Colleen Cosgriff

In a city that has declared itself to be a ‘human rights city,’ there are still unfortunate lost lives of people that are facing or currently experiencing housing instability: a form of extreme poverty known to all as homelessness.

The People for Fairness Coalition held its third annual homeless vigil December 17 – 18. This vigil included a casket, candlelight procession and an overnight challenge to commemorate those who have died on the street. This event brings together advocates from all walks of life. These strong fighters bring their energy and their demands right to the front door of city hall, the John A. Wilson Building.

Albert Townsend, who is also an employee at Miriam’s Kitchen, asked the vigil crowd to call the shelter hotline if they see people in need. He also asked communities to embrace future shelters. Earlier this year Mayor Bowser expressed her interest in closing the embattled DC General family shelter. Townsend’s call echoed most advocates concerned about possible NIMBYism.

The advocates then marched down to Freedom Plaza, where the overnight challenge was to take place. They called housing a way to save lives and emphasized the message that “housing is a human right.”

“We will continue to do as much as we can, and I won’t stop until we have ended homelessness in the District of Columbia,” said Briane Nadeau, the only council member to attend Thursday’s events. “If we don’t hear from you, then we forget. We need you to show up and remind us every single day that if someone is experiencing homelessness, it is not just a cut or a bruise, it is impacting your life. I want to make sure in my role on the council that you get what you need.”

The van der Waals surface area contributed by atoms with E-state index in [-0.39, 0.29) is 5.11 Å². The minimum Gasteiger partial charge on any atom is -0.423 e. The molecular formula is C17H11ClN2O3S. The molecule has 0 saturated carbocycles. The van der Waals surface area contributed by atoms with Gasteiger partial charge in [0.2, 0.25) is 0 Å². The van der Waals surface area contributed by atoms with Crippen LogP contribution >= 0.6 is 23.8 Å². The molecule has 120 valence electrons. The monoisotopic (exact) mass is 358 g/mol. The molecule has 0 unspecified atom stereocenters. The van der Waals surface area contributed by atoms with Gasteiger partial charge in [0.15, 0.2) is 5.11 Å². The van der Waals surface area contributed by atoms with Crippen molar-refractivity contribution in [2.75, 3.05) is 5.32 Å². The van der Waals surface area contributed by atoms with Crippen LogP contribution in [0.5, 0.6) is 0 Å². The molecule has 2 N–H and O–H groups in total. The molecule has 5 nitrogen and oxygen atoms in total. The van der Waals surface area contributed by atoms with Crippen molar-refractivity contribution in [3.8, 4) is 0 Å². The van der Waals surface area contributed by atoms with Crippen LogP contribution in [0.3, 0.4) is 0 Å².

Nadeau also urged the participants to continue to produce actions and invited them to come to the council meetings and testify. “We hear you loud and clear,” she said.

The People for Fairness Coalition challenged its attendees to take the overnight challenge. This included actually sending the night on Freedom Plaza, living like their extremely impoverished counterparts. It does take a strong will to sleep on unforgiving concrete. Most give up.

Robert Williams urged those gathered to remember that homeless people are people. This year marks the death of forty one people in the District of Columbia that have died without the dignity of a home. Even so, it sends a loud message to the community at large. The challenge is to produce housing in the community that those who are living in poverty can access, barrier-free.

Washington is a changing city and nights like tonight remind us that there are less fortunate people out there, as well as people who care.

“It’s a shame to see an old lady sleeping on bags on my way back and forth to work every day,” said PFC Executive Director Robert Warren, who is also an employee of George Washington Hospital. “If you save one life, just one life, it is as if you have saved the world.”